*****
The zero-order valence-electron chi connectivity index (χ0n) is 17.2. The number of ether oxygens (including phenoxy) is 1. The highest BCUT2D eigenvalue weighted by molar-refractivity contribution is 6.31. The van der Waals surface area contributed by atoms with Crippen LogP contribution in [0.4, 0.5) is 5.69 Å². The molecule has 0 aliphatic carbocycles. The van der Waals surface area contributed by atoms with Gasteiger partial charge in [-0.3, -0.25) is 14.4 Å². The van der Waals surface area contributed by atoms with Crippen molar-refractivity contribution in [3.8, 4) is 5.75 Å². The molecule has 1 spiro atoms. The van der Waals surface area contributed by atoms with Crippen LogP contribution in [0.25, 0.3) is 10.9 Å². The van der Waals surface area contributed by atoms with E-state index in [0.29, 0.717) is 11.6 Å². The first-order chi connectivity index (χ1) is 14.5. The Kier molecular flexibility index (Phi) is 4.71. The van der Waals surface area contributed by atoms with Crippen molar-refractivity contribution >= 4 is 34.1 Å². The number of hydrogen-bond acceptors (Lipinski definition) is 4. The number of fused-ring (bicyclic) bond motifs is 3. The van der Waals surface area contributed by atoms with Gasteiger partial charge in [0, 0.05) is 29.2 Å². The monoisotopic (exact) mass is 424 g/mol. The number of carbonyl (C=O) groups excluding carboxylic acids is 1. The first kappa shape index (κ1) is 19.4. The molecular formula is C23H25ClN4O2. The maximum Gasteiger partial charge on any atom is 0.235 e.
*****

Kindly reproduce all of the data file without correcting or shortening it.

The zero-order valence-electron chi connectivity index (χ0n) is 17.2. The number of ether oxygens (including phenoxy) is 1. The highest BCUT2D eigenvalue weighted by molar-refractivity contribution is 6.31. The van der Waals surface area contributed by atoms with Crippen LogP contribution in [0.4, 0.5) is 5.69 Å². The molecule has 0 aliphatic carbocycles. The van der Waals surface area contributed by atoms with Gasteiger partial charge in [-0.3, -0.25) is 14.4 Å². The van der Waals surface area contributed by atoms with Crippen molar-refractivity contribution in [3.8, 4) is 5.75 Å². The molecule has 1 spiro atoms. The van der Waals surface area contributed by atoms with Crippen LogP contribution in [0.25, 0.3) is 10.9 Å². The van der Waals surface area contributed by atoms with E-state index in [0.29, 0.717) is 11.6 Å². The first-order chi connectivity index (χ1) is 14.5. The Kier molecular flexibility index (Phi) is 4.71. The van der Waals surface area contributed by atoms with Crippen molar-refractivity contribution >= 4 is 34.1 Å². The number of hydrogen-bond acceptors (Lipinski definition) is 4. The number of fused-ring (bicyclic) bond motifs is 3. The van der Waals surface area contributed by atoms with Gasteiger partial charge in [0, 0.05) is 29.2 Å². The monoisotopic (exact) mass is 424 g/mol. The number of carbonyl (C=O) groups excluding carboxylic acids is 1. The first kappa shape index (κ1) is 19.4. The molecular formula is C23H25ClN4O2. The maximum Gasteiger partial charge on any atom is 0.235 e.